* AlternateCharacterInterpretation: Were the Arab tribesmen proud warriors who were manipulated into exchanging Turkish masters for English ones? Or backwards, amoral thugs who were incapable of administering Damascus, much less a country of their own?
** Is Allenby a callous, manipulative villain or a good but conflicted man "just following orders"? The finished film leaves it ambiguous; several [[AllThereInTheManual deleted scenes]] point to the latter.
** Lawrence himself - a good albeit eccentric man fighting for a just cause, or a ManipulativeBastard out for personal glory?
** Brighton - Creator/AnthonyQuayle thought he was an idiot, while Creator/DavidLean thought he was noble.
* AwardSnub: A tricky one. While winning almost all the major awards, it won none for acting, leaving O'Toole (regarded as some of the best acting ever in film) empty handed. Of course, GregoryPeck won that year for ''Film/ToKillAMockingbird'', so it was either giving it to the newcomer (O'Toole) doing (in hindsight) the role of his career, or the veteran doing the role of his career. Essentially, no matter who won, the other would have equally deserved it. What makes it HarsherInHindsight is that this was very much a ToughActToFollow for O'Toole: He holds the record (8 nominations) without ever winning an Academy award.
** Similarly, the heavily-acclaimed script lost in Best Adapted Screenplay (again, to Horton Foote for ''To Kill a Mockingbird''). Without slighting Foote, the main reason appears to be co-writer Michael Wilson being denied credit by Sam Spiegel. His involvement, though unacknowledged by the production company and Robert Bolt, was an open secret (and minor scandal) in Hollywood due to Wilson's former blacklist status.
** Additionally, Omar Sharif was seen as the frontrunner to win Best Supporting Actor, even winning the Golden Globe that year. However, in a stunning upset, he lost out to Ed Begley for ''Sweet Bird of Youth''[[note]]Never heard of it? There's a reason why.[[/note]].
* BigLippedAlligatorMoment: The inexplicable Mr. Perkins, who praises Lawrence on a job well-done while only being shown from the waist-down (and is never seen or heard from again). Odd in and of itself, doubly so as MoodWhiplash during a very tense scene between Lawrence and Allenby.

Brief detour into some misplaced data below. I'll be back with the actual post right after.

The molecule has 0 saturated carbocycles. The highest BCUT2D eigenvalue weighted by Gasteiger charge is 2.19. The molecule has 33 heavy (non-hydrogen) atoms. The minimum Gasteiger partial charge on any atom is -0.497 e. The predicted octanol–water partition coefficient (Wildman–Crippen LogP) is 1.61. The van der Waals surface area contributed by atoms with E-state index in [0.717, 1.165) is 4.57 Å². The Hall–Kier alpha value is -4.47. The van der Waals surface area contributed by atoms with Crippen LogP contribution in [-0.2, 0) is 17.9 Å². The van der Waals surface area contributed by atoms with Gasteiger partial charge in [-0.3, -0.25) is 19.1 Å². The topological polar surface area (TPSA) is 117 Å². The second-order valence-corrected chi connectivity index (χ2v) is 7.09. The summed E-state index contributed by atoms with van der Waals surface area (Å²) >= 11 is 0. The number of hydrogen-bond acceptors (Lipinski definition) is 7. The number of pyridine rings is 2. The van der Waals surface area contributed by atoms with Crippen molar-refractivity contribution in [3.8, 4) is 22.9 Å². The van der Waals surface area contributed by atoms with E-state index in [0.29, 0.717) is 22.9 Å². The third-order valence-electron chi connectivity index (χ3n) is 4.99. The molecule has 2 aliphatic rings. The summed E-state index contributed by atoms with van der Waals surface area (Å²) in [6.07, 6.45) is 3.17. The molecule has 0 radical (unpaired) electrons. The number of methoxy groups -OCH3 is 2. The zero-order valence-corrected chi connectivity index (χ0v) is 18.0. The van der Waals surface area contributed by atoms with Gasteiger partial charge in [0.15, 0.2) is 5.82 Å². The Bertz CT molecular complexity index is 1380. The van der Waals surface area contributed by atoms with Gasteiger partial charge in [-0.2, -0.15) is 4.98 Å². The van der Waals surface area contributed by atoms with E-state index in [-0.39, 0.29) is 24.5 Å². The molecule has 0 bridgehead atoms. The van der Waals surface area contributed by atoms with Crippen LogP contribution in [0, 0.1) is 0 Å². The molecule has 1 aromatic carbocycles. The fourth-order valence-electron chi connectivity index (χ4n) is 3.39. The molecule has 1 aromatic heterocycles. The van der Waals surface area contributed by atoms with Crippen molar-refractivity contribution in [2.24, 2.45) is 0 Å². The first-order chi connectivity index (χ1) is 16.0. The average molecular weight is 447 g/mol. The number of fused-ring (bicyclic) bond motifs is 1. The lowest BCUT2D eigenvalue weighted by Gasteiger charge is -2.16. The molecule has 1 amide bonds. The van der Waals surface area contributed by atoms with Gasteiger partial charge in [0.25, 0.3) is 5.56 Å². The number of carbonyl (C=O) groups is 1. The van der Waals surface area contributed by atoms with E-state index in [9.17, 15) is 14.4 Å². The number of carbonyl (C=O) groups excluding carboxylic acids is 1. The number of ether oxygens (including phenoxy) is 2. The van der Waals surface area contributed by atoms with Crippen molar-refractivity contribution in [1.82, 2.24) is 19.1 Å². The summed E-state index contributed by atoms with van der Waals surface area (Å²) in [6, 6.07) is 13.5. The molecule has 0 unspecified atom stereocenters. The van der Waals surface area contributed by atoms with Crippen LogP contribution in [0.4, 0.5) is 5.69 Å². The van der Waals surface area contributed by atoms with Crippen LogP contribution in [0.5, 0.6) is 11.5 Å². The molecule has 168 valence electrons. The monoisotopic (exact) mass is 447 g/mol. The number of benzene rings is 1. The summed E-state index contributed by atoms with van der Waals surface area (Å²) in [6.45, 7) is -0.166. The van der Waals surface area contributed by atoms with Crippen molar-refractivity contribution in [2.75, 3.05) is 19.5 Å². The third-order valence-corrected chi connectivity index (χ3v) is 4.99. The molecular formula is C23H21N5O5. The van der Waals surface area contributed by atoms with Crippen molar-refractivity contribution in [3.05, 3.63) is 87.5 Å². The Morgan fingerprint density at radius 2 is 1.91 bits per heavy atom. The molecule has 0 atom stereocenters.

* CrazyAwesome: Lawrence. Do we really need to explain this one?
* CrowningMusicOfAwesome: [[https://www.youtube.com/watch?v=Sr4ydFsIs9o Maurice Jarre's sweeping orchestral score]] (originally recorded by the London Symphony) has long been regarded as one of the best in cinema history.
** When originally released, ''Lawrence'' was considered fairly progressive in making the Arabs not only sympathetic, but drawing fairly complex characters in Ali, Feisal and Auda. In contrast, modern reviewers often complain about alleged stereotyping due to the emphasis on Bedouin looting and political discord, and the casting of English Alec Guinness and Hispanic Anthony Quinn as Feisal and Auda.
** Later audiences have come to appreciate the film for being one of the few big-budget films about a homosexual that refused to hide it with a female love interest. The intense friendship between Lawrence and Sheriff Ali (who is played by Omar Sharif, an Egyptian) is also rare for portraying them as true equals, and Sheriff Ali is a highly complex character who actually ends up becoming Lawrence's conscience and arguably the most heroic figure in the film.
* FreudWasRight: The Bey's cough while Lawrence is being whipped. David Lean reportedly told Jose Ferrer to act like he was having an orgasm (which makes sense, [[RapeAsDrama given the scene's subtext]]); the result is suitably creepy.
* FridgeBrilliance: O'Toole was primarily a stage actor before this, and it shows. But think about the way in which ''Lawrence'' is trying to create a larger-than-life persona for himself, and suddenly his grandiose way of carrying himself makes perfect sense.
* FunnyAneurysmMoment: Daud, Farraj, and Gasim are all introduced as comedic characters. Good luck with that.
* HoYay: Lawrence and Ali, intentionally so.
** Also, Lawrence, Ali, and Auda when the three dine in Auda's tent. Lawrence in particular behaves flirtatiously when trying to convice Auda to join his side. Auda even tells them, "You trouble me like women!"
* OneSceneWonder: Jose Ferrer's scene-stealing cameo as a [[DepravedHomosexual perverted]] Turkish general. Ferrer himself reportedly considered this his best film performance.
* StrawmanHasAPoint: While Murray is caricatured as an unimaginative martinet he makes a reasonable point: why encourage an Arab uprising when the British plan to rule over them anyway?
* ValuesResonance: In the wake of the UsefulNotes/TheArabSpring and the Arab Winter, the film's criticism of imperialist meddling and fomenting uprisings for short-sighted political gains regardless of the feelings of the people on the ground, has made it timelier than ever. This is especially the case since many people cite the Sykes-Picot Agreement discussed in the film as one of the main causes for the crisis in Syria.